[3] She of multiple honorable identities, including military veteran and helicopter pilot (who lost both legs in combat); first Asian American elected to Congress in Illinois and first disabled woman elected to Congress.

[4] This time, calling those who did not applaud during his self-congratulatory deluded ramblings State of the Union speech “treasonous.”

[5] Which was my father’s go to phrase when you were getting into conversational territory in which he didn’t want to tread…even when such territory was entered, honestly and directly, in response to a question he had asked you.

[6] Or however the stuff is measured.

[7] Although I’m talkin’ movies here, this includes live theatre – plays and musicals – of which I am also a big fan.

[8] Usually when moiself is trying to avoid thinking about something more consequential.

The Lefse I’m Not Rolling

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For almost three decades many years, on the second Wednesday in December, I have hosted a Ladies Lefse Party  [1], as mentioned here and here and here and….  And yes, the soiree was Ladyfolk only, much to the chagrin of the Many Fine Gentlemen I Know Who Also Like To Make Lefse. ®  [2]   

 

 

“This is how we roll, homie.”

Norwegian Americans – does this culture know from fun, or what?  [3]

 

There was no Ladies Lefse Party last year – not in my house, that is (Ægir only knows what sordid celebrations were held in the nether neighborhoods of Minnesota  [4]).  I had the privilege of recognizing I needed to take (and being able to do so) a control-alt-delete sabbatical (as written about here ) which I did…or tried to do…in early-mid December.

December 2016 turned out to be quite the month for tempests, both meteorological and personal.  Winter storm Caly brought snow/ice/freezing rain to regions of NW Oregon which rarely get such extreme weather and thus aren’t equipped to adequately deal with it (read: power outages, road closures, accidents, flight cancellations….).  I returned early from my sabbatical to work around the weather re scheduling travel to attend the memorial service for a beloved friend/ mentor/former employer…just as my mother’s health precipitously deteriorated.  Coordinating with my other siblings’ visits to our mother’s home (Santa Ana, CA) I booked another flight: for the day after Christmas.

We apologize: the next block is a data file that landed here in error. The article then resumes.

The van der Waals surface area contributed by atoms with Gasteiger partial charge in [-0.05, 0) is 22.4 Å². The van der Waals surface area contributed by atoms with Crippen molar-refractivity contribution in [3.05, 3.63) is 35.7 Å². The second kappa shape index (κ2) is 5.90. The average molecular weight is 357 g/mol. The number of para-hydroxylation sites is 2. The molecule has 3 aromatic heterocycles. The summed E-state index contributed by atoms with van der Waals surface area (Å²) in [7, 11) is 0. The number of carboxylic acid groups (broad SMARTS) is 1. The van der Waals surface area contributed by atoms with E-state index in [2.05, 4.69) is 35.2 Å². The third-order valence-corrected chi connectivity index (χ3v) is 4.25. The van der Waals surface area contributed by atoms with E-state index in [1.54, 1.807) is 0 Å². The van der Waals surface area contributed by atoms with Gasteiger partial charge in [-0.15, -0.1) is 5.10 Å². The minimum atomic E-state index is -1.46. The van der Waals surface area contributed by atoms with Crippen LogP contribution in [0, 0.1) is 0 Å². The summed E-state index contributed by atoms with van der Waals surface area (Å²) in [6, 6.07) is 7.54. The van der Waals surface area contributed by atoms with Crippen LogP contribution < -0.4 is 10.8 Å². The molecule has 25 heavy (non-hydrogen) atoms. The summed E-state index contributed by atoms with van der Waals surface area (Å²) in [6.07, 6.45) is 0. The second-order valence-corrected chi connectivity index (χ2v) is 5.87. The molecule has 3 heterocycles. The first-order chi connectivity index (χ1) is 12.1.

I found out early Christmas morning, minutes before K arrived to open stockings and presents with MH and Belle and I, that my mother had died late the previous evening (my mother’s live-in caretaker wanted to spare us the sad news on Christmas Eve.).

 

 

 

 

 

A few months ago, looking ahead to the holiday season, I was anticipating the lefse party.  Now I ‘m thinking, give it one more year It’s good to take a break from the usual routines every now and then – even from those which bring you great joy – if only because doing so makes you more appreciative when you resume them. This is what I tell myself. However, all I know right now is this: it makes me feel sad to realize that I will not be able to call my mother after the party. No matter how foggy and/or fearful her brain could be in the last years of her life, she always perked up when I told her about the lefse parties. She was able to follow the narrative and share stories and recollections of her own. I think – I hope – the distance of another year will enable the fond memories to mute the bouts of heartache.   

 

*   *   *

Department Of There’s Nothing Like Dissing White Trash  [5]
To Segue From A Poignant Topic

 

Dateline: Wednesday morning, out walking at 7 am. Heading for a neighborhood park, I pass the house that always has at least three or four muscle cars parked in the driveway and/or on the lawn.  I arrive just as one of the cars is being warmed up by its driver, who revs the engine, over and over (the resulting cacophony is surely appreciated by the neighbors).  Plumes of gray-white smoke chortle, pop and chug from the car’s custom, over-sized tailpipe, and I think, So, when the driver’s a flaming asshole he makes sure his car has one, too?

The unmuffled engine farts increases as the driver backs down the driveway and shifts into first gear. I am tempted to chase after the car and tap on the window with my walking pole. In my brief but oh-so satisfying fantasy, the driver stops the car,  rolls down the window, and I inform him, with a look of grave concern on my face, “Excuse me, sir, but there is obviously something really wrong with your dick car.”

 

 

 

 

 

*   *   *

Department Of I Can’t Make Up This Shit
Installment 346.5